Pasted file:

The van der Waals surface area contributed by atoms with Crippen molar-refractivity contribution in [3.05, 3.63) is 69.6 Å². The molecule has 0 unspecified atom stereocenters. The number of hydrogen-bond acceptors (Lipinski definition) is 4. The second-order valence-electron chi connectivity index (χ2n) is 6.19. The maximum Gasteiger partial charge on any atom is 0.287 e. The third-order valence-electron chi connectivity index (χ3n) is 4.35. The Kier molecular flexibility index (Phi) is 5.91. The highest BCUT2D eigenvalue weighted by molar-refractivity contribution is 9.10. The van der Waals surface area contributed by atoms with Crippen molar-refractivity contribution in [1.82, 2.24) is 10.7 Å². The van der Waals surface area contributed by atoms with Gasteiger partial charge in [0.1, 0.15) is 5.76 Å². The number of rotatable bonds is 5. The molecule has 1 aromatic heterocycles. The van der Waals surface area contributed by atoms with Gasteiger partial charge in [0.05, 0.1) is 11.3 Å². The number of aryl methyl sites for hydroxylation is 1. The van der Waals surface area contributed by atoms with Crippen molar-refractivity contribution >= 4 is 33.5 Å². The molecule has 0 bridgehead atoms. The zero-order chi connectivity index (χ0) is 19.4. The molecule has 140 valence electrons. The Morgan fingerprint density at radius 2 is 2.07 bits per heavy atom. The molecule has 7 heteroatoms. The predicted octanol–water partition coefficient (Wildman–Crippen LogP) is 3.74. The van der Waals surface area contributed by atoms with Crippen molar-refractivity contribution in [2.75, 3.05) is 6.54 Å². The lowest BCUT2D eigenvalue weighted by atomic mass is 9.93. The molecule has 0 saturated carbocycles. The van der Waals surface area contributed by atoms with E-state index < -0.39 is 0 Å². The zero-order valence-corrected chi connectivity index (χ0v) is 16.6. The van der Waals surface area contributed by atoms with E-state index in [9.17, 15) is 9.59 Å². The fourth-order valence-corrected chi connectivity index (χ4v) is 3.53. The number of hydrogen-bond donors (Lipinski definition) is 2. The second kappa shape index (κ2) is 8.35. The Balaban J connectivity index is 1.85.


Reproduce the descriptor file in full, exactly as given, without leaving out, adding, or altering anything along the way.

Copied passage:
The van der Waals surface area contributed by atoms with Crippen molar-refractivity contribution in [3.05, 3.63) is 69.6 Å². The molecule has 0 unspecified atom stereocenters. The number of hydrogen-bond acceptors (Lipinski definition) is 4. The second-order valence-electron chi connectivity index (χ2n) is 6.19. The maximum Gasteiger partial charge on any atom is 0.287 e. The third-order valence-electron chi connectivity index (χ3n) is 4.35. The Kier molecular flexibility index (Phi) is 5.91. The highest BCUT2D eigenvalue weighted by molar-refractivity contribution is 9.10. The van der Waals surface area contributed by atoms with Crippen molar-refractivity contribution in [1.82, 2.24) is 10.7 Å². The van der Waals surface area contributed by atoms with Gasteiger partial charge in [0.1, 0.15) is 5.76 Å². The number of rotatable bonds is 5. The molecule has 1 aromatic heterocycles. The van der Waals surface area contributed by atoms with Gasteiger partial charge in [0.05, 0.1) is 11.3 Å². The number of aryl methyl sites for hydroxylation is 1. The van der Waals surface area contributed by atoms with Crippen molar-refractivity contribution >= 4 is 33.5 Å². The molecule has 0 bridgehead atoms. The zero-order chi connectivity index (χ0) is 19.4. The molecule has 140 valence electrons. The Morgan fingerprint density at radius 2 is 2.07 bits per heavy atom. The molecule has 7 heteroatoms. The predicted octanol–water partition coefficient (Wildman–Crippen LogP) is 3.74. The van der Waals surface area contributed by atoms with Crippen molar-refractivity contribution in [2.75, 3.05) is 6.54 Å². The lowest BCUT2D eigenvalue weighted by atomic mass is 9.93. The molecule has 0 saturated carbocycles. The van der Waals surface area contributed by atoms with E-state index < -0.39 is 0 Å². The zero-order valence-corrected chi connectivity index (χ0v) is 16.6. The van der Waals surface area contributed by atoms with E-state index in [9.17, 15) is 9.59 Å². The fourth-order valence-corrected chi connectivity index (χ4v) is 3.53. The number of hydrogen-bond donors (Lipinski definition) is 2. The second kappa shape index (κ2) is 8.35. The Balaban J connectivity index is 1.85.